As another example, I have a Latin conga track with lots of percussion going on at once. While the LCD-4 does a great job with the dynamism of the fundamental tones of the drums, it has a hard time recovering the sounds of the fingers tapping and sharpness of a stick hitting a wood block. It's hard to describe what the 4-8kHz notch and accentuated 10-20kHz region does to this track; it's sort of as if the conga players have cotton fingers coated in fish scales. The balance just isn't right and the result lacks the organic, natural character I hear with these sounds that the HD 800 S does so well.

So while the LCD-4 does the bass-through-mids transition better than the headphones I used in comparison, the other cans did quite a bit better job handling the mids-to-treble transition. In previous LCD headphones I think I heard this mostly as a lack of imaging and depth—a closed-in, hazy feeling. The LDCD-4 also seems to lack depth and feels closed-in compared to the other cans—and its added clarity makes the actual source of the problem more obvious.

The LCD-4 does, however take an EQ quite well due to its very well behaved nature. Once the treble tonality is sorted and integrating into the whole of the tonal balance, the LCD-4's very good bass through mid-range performance shines. It never resolves as clearly as the HD 800 S, and the imaging doesn't magically get much better. But tuned up a bit with EQ it becomes a fine listen.

Without EQ though, to my ears the HiFiMAN HE1000—while having its own unusual soft and gentle sonic presentation and measurements with more obviously weird artifacts—ended up a more musical listening experience. The new Sennheiser HD 800 S was both cleaner and more musically satisfying by a clear margin to my ears.

Couple the above treble troubles with the $4000 price tag and the LCD-4 becomes a hard headphone for me to recommend. If you're a big fan of the Audeze sound you may become quite taken by the improvements to this headphone—which are very real compared to previous models. But if you can only afford one end-game headphone, stay away. If you've got a shit load of money and love and collect headphones, have at it. It'll be going to people doing great engineering work.

Boy, it pains me to write this review, I do so admire the work done by the folks at Audeze. Fortunately, they also sent me the new SINE in the process of moving gear around for this review. The good news? Yes, the SINE might fare much better in a future InnerFidelity review. Lots of learning and technological development for the LCD-4 ended up in the SINE, and it, so far, seems to have come together in decent and price-realistic fashion.

The LCD-4 is a clear improvement over previous LCD models both technically and musically with better clarity, and bass through mid-range control and evenness. Audeze LCD line fans will be tickled pink with the LCD-4. But the added clarity make all the more obvious to me that a notch in response between 4kHz and 8kHz, and elevated response above 10kHz throw off treble balance and cause cymbals and other high-frequency sounds less snappy and more breathy. At this price, I would steer others looking for an end-game headphone in the direction of the Sennheiser HD 800 S.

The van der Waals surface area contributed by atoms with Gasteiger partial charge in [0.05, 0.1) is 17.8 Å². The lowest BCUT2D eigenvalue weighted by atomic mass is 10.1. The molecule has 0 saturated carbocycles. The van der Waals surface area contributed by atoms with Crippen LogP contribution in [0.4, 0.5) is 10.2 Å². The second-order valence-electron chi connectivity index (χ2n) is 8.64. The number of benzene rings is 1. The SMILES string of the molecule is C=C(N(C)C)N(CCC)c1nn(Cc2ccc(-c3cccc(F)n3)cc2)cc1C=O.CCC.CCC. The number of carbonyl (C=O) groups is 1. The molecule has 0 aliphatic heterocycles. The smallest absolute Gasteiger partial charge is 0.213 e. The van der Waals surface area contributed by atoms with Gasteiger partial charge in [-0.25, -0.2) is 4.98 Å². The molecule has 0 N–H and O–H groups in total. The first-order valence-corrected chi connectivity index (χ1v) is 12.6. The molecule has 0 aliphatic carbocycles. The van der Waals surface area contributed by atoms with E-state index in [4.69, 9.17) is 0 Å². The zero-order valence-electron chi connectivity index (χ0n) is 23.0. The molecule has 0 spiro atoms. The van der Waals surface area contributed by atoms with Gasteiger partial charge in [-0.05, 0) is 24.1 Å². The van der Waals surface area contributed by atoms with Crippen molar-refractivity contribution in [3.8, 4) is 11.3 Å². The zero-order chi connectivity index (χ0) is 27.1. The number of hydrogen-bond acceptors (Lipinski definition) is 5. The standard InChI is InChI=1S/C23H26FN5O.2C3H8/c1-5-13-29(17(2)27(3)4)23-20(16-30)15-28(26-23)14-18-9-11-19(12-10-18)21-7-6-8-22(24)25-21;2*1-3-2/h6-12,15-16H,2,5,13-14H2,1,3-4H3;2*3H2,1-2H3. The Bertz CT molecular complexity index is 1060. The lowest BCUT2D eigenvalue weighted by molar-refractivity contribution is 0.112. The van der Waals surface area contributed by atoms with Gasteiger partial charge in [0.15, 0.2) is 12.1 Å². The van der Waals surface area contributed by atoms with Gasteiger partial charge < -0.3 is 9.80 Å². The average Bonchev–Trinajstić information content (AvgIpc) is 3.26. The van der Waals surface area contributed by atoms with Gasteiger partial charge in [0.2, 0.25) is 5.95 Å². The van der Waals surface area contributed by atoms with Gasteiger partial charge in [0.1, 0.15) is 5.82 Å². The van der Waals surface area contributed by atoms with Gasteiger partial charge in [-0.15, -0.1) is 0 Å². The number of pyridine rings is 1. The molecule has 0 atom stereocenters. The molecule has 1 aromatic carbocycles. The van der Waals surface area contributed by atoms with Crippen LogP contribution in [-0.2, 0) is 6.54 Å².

I very much appreciate the work done by Audeze so far in the development of planar magnetic technologies; I see them at the forefront of this work. But I don't think they've yet got the difficulties of treble reproduction quite in hand.

I'm not going to be putting the LCD-4 on the "Wall of Fame", in fact, I will be raising the bar and removing a few more headphones off the circumaural, open acoustic page. This is the category that should eventually deliver the best sounding headphones in the world, and it's time to remind headphone manufacturers they have a good distance to go in achieving that level of performance. I'll take a good hard look and listen to the cans over the weekend and do the rearrangements next Tuesday.

View at YouTube.

Audeze home page and LCD-4 Product page.
SBAF threads here and here.
Head-Fi reviews here, and threads here.

Audeze LLC.
1559 Sunland Lane
Costa Mesa, CA 92626
(714) 581-8010

ADU's picture

Thanks for yet another great review, Tyll. Couple questions...

Could the imbalances in the LCD-4's treble be corected with some EQ-ing? And is the laid-back response in the mid-treble more of an aesthetic choice, or a technical limitation of the Audeze designs in your opinion?

The technology in these headphones is (to borrow a phrase from Mr. Spock) fascinating! Lookin forward to the SINE review as well.

Tyll Hertsens's picture my rush to meet my personal deadline, I forgot to include my EQ profile. I shall fix this and update the article tomorrow.
ADU's picture

Seeing the EQ adjustments is very helpful.

Can you measure a headphone's FR after an EQ function has been applied to see how it effects the response curve?